Since the network vendor-led OpenDaylight Project came to light last week, the tech press, bloggers and even some industry people have expressed doubts about the consortium’s prospects. But at the Open Networking Summit in Santa Clara, Calif., this week, some attendees sounded optimistic about what could come out of OpenDaylight, as it could broaden adoption of software-defined networking.
It’s true that if useful vendor-agnostic code for many networking components is to come out of OpenDaylight, participants will have to clear several hurdles. Some of the 18 companies sponsoring OpenDaylight, such as Juniper and Cisco, compete with each other, and developers might end up having to maintain controller code that works best with certain kinds of networking appliances. While the tech press has brought up that possibility, it’s not completely unfounded; a Big Switch spokesperson has called into question how Cisco specifically will interact with everyone else when it comes to giving code the OpenDaylight stamp.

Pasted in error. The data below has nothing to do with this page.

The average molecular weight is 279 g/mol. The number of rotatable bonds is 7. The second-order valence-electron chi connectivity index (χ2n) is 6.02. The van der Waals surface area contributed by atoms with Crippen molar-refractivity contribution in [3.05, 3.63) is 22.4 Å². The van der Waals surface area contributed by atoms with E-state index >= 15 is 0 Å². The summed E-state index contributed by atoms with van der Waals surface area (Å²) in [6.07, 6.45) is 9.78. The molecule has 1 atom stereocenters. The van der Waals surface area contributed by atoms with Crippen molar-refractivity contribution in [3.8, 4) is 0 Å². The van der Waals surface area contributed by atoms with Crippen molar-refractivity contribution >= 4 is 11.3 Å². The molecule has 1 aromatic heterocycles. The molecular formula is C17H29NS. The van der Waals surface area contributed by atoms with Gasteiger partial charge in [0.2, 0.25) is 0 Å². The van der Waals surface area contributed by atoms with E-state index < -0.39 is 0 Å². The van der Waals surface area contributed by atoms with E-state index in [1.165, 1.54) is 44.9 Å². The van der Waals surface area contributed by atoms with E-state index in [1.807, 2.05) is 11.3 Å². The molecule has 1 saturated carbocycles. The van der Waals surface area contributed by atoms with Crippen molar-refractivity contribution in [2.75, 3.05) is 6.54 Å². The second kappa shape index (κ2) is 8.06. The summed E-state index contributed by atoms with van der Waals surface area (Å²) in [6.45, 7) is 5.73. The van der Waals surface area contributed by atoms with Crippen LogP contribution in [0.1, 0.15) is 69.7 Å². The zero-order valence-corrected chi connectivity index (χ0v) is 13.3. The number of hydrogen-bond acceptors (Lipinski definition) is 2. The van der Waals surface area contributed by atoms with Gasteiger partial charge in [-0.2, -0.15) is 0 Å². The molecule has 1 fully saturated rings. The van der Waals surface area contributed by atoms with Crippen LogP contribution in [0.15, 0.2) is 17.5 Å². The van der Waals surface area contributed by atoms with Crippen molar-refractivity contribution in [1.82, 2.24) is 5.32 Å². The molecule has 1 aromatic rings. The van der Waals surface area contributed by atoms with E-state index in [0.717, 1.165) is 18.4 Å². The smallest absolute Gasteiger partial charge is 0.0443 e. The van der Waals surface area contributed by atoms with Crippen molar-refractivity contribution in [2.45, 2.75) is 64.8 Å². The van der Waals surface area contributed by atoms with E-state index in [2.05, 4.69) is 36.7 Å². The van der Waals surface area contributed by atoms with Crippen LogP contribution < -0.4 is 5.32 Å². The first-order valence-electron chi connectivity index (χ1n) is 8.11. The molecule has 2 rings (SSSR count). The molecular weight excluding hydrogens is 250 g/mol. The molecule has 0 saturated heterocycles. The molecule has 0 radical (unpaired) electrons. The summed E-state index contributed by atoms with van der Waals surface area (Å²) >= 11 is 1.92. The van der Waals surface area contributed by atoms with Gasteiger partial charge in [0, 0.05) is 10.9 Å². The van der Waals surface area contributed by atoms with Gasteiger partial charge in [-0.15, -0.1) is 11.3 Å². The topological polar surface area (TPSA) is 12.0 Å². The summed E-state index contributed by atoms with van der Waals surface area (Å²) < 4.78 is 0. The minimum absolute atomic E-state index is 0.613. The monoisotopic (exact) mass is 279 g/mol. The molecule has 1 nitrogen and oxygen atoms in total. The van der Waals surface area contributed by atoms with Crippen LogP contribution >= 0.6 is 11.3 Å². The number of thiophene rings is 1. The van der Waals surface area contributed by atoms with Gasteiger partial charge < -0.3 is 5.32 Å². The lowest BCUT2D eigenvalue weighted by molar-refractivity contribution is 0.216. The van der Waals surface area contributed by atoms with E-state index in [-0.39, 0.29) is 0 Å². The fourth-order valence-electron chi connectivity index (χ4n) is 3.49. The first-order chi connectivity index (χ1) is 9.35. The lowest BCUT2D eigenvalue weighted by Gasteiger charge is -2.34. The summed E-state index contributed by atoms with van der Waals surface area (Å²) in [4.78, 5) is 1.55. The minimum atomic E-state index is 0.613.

The lack of customer leadership in OpenDaylight — unlike, say, the Open Networking Foundation (ONF), which has board members from Yahoo, Goldman Sachs and other non-vendors — has been another area of contention. Although it might not have been for lack of trying. When executives from Cisco and IBM were organizing the OpenDaylight Project a few months ago, they reached out to Google and NTT, but neither company got on board, according to an engineer involved in the project. Perhaps companies other than network vendors could jump into the project in the coming months, though.
The role of the ONF, which nurtures the development of the OpenFlow networking protocol, is another open question. In public remarks at the Open Networking Summit on Tuesday, ONF Executive Director Dan Pitt said OpenFlow is a “substrate (that) allows you to build things like open-source software.” He said he didn’t think OpenDaylight would have been possible if there hadn’t been “something to build upon.” Asked if he or the ONF will get involved with OpenDaylight, Pitt said he had no information along those lines.
Even so, the OpenDaylight Project is “much more of a meritocracy” than the ONF, said Dave Husak, founder and CEO of Plexxi, which has paid five digits to be a silver OpenDaylight member. He views OpenDaylight as a vehicle for promoting Plexxi algorithms and application programming interfaces, which Plexxi will contirbute to the project. At the same time, OpenDaylight could surely benefit companies that seek to do more with their networks.
As much as I might want to predict the future and approximate the outcome of OpenDaylight, I’m afraid I can’t do that, and I haven’t found anyone here who can. They all say they’ll have to wait and see. And so will I.